How Wilfred Owen conveys the horror and futility of war “My subject is war and the pity of war. The poetry is in the pity.” A quote by one of the greatest war poet of all time, Wilfred Owen, shows his attitude towards poetry, a medium he used to portray the chaos of war. In his poetry, he depicts the horror and futility of war that he witnessed. His poetry, which lies in the ‘pity of war’, stirs the emotions of the reader beyond just sympathy. The way Owen crafts the poem clearly shows the ‘pity’ that he emphasizes throughout his poetry.
The poems “Suicide in the Trenches” by Siegfried Sassoon was written on 23rd febuary 1918 and “In fFanders Fields” by John McCrae was written on 2nd may 1915. In these poems war has been portayed in many different ways. One talks about the sorrows of the war whereas the other talks about the glorious side of the war. Both poems were written during World War 1. Siegfried Sassoon is best remembered for his angry and compassionate poems of the First World War.
2. Compare the ways in which human suffering is presented in “Disabled” and ‘‘Refugee Blues’’. The poem ‘Disabled’ was written in the midst of the First World War. The word ‘disabled’ gives the poem a feeling of boldness, of the brutal reality of warfare; how people are defined by their disability, and no longer able to achieve things on their own. The poem considers the illusion of war as glamorous, and stresses the violence of battle.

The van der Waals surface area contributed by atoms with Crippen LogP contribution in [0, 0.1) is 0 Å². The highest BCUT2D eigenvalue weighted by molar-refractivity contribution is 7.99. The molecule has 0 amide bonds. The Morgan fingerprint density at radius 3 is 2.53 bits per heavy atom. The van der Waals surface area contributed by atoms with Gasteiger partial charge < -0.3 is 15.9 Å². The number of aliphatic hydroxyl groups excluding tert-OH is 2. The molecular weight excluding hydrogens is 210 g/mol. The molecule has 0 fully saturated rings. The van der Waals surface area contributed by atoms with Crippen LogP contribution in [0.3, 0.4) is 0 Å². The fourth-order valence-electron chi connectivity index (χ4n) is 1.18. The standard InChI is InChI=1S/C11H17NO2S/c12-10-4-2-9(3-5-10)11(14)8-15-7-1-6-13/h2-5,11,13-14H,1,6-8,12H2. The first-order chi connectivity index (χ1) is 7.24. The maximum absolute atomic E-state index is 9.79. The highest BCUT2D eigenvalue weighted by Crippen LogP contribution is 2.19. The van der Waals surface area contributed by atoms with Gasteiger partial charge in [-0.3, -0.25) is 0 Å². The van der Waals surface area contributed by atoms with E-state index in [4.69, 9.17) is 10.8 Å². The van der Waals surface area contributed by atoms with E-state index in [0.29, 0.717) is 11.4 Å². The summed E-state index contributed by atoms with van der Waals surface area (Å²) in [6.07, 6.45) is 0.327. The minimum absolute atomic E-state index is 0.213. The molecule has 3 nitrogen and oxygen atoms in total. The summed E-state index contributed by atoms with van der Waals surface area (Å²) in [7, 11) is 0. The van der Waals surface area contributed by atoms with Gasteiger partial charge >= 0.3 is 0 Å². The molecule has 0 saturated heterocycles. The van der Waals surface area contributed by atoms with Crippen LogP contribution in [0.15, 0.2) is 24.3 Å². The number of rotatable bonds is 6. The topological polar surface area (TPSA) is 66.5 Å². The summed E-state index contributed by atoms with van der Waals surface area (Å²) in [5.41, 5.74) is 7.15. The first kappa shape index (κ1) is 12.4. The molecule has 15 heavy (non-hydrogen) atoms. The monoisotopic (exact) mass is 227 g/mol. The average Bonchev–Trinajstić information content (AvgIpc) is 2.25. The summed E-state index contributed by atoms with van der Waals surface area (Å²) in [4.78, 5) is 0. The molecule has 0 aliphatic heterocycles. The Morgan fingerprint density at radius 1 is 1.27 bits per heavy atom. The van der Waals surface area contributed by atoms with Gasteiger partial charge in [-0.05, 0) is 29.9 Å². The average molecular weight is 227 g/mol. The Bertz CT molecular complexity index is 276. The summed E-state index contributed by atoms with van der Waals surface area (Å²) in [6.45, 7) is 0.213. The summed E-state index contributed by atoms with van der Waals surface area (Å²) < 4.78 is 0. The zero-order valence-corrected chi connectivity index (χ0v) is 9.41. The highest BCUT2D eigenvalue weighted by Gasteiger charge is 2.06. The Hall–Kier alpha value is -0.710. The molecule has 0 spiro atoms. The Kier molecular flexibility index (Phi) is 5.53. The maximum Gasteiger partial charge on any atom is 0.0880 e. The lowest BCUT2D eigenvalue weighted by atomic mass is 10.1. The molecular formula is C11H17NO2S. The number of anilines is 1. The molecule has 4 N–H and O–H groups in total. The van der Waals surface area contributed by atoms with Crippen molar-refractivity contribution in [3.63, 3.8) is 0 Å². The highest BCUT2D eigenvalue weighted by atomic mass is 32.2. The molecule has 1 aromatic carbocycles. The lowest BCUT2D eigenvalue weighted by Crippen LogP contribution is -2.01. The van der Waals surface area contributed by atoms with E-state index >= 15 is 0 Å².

he, in a subtle sarcasm, mocks society 's idealization of the harsh reality of war and its dismissal of the pain and torture experienced by the soldiers till their inevitable demise when he mentions that the wretched soldiers are thought to be "hankering for wreaths and tombs and hearses." By virtue of a combination of the DEATH IS DEPARTURE and DEATH IS NIGHT conceptual metaphors, we read the linguistic expression "go west" as denoting the soldiers ' death. And via the DEATH IS GOING TO A FINAL DESTINATION metaphor, we visualize the "tombs" as the final destination to which their bodies are sent with "wreaths" in "hearses."
The captain is described as resting and being astonished and compares it to a friend doing something bad to him; expressing a some sort of betrayal, whether about the war itself or from the shock that is being shot. Also, it is said that there were heaps of dead on the battlefield, which is realistic. “Some of his pictures of the horror of battle fields, and especially deserted fields, with dead unburied, are graphic and impressive” (Ferrera and Dossett 170). The Civil War had a very high death count, and there were numerous occasions, like the Battle of Chancellorsville, where there were hundreds of dead bodies lying around, unburied. Crane accurately describes that in every detail.